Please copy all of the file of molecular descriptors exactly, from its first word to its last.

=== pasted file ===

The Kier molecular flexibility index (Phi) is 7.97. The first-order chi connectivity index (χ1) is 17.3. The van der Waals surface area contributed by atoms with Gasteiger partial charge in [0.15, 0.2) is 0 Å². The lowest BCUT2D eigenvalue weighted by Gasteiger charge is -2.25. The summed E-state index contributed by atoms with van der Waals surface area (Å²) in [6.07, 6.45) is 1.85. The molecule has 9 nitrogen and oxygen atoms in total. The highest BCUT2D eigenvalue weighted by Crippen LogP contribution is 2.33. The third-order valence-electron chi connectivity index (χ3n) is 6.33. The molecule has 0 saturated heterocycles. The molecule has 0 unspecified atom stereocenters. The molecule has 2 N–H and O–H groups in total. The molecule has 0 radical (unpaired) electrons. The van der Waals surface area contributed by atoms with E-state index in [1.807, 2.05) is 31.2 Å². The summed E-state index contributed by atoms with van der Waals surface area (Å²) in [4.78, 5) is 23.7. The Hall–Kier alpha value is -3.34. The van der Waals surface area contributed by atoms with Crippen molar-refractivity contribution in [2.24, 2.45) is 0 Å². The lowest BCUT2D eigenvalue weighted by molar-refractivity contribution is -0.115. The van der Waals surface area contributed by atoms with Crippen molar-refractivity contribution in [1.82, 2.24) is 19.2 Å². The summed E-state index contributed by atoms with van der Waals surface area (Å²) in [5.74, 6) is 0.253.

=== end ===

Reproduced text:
The Kier molecular flexibility index (Phi) is 7.97. The first-order chi connectivity index (χ1) is 17.3. The van der Waals surface area contributed by atoms with Gasteiger partial charge in [0.15, 0.2) is 0 Å². The lowest BCUT2D eigenvalue weighted by Gasteiger charge is -2.25. The summed E-state index contributed by atoms with van der Waals surface area (Å²) in [6.07, 6.45) is 1.85. The molecule has 9 nitrogen and oxygen atoms in total. The highest BCUT2D eigenvalue weighted by Crippen LogP contribution is 2.33. The third-order valence-electron chi connectivity index (χ3n) is 6.33. The molecule has 0 saturated heterocycles. The molecule has 0 unspecified atom stereocenters. The molecule has 2 N–H and O–H groups in total. The molecule has 0 radical (unpaired) electrons. The van der Waals surface area contributed by atoms with E-state index in [1.807, 2.05) is 31.2 Å². The summed E-state index contributed by atoms with van der Waals surface area (Å²) in [4.78, 5) is 23.7. The Hall–Kier alpha value is -3.34. The van der Waals surface area contributed by atoms with Crippen molar-refractivity contribution in [2.24, 2.45) is 0 Å². The lowest BCUT2D eigenvalue weighted by molar-refractivity contribution is -0.115. The van der Waals surface area contributed by atoms with Crippen molar-refractivity contribution in [1.82, 2.24) is 19.2 Å². The summed E-state index contributed by atoms with van der Waals surface area (Å²) in [5.74, 6) is 0.253.